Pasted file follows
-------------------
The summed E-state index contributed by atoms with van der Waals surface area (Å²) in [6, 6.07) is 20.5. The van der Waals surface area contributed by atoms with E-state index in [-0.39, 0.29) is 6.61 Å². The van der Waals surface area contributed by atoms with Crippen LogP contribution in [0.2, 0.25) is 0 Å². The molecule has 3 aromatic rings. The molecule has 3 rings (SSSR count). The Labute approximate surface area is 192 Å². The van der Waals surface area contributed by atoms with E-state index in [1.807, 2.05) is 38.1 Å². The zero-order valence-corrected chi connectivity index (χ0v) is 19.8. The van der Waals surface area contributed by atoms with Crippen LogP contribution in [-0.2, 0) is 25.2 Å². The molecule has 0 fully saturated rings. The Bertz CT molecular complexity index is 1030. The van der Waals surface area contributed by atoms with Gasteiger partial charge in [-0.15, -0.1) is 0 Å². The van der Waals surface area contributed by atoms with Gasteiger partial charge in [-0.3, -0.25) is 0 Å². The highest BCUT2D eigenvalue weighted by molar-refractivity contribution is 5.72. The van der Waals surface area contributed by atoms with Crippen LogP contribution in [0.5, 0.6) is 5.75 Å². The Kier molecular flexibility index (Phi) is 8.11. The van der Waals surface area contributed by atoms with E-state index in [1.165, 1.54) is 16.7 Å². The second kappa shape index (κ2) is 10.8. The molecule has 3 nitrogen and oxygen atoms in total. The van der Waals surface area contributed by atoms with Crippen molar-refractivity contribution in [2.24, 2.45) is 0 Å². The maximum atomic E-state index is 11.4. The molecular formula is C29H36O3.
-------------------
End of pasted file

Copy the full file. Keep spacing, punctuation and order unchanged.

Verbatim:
The summed E-state index contributed by atoms with van der Waals surface area (Å²) in [6, 6.07) is 20.5. The van der Waals surface area contributed by atoms with E-state index in [-0.39, 0.29) is 6.61 Å². The van der Waals surface area contributed by atoms with Crippen LogP contribution in [0.2, 0.25) is 0 Å². The molecule has 3 aromatic rings. The molecule has 3 rings (SSSR count). The Labute approximate surface area is 192 Å². The van der Waals surface area contributed by atoms with E-state index in [1.807, 2.05) is 38.1 Å². The zero-order valence-corrected chi connectivity index (χ0v) is 19.8. The van der Waals surface area contributed by atoms with Crippen LogP contribution in [-0.2, 0) is 25.2 Å². The molecule has 0 fully saturated rings. The Bertz CT molecular complexity index is 1030. The van der Waals surface area contributed by atoms with Gasteiger partial charge in [-0.15, -0.1) is 0 Å². The van der Waals surface area contributed by atoms with Gasteiger partial charge in [-0.3, -0.25) is 0 Å². The highest BCUT2D eigenvalue weighted by molar-refractivity contribution is 5.72. The van der Waals surface area contributed by atoms with Crippen LogP contribution in [0.5, 0.6) is 5.75 Å². The Kier molecular flexibility index (Phi) is 8.11. The van der Waals surface area contributed by atoms with E-state index in [1.165, 1.54) is 16.7 Å². The second kappa shape index (κ2) is 10.8. The molecule has 3 nitrogen and oxygen atoms in total. The van der Waals surface area contributed by atoms with Crippen molar-refractivity contribution in [2.24, 2.45) is 0 Å². The maximum atomic E-state index is 11.4. The molecular formula is C29H36O3.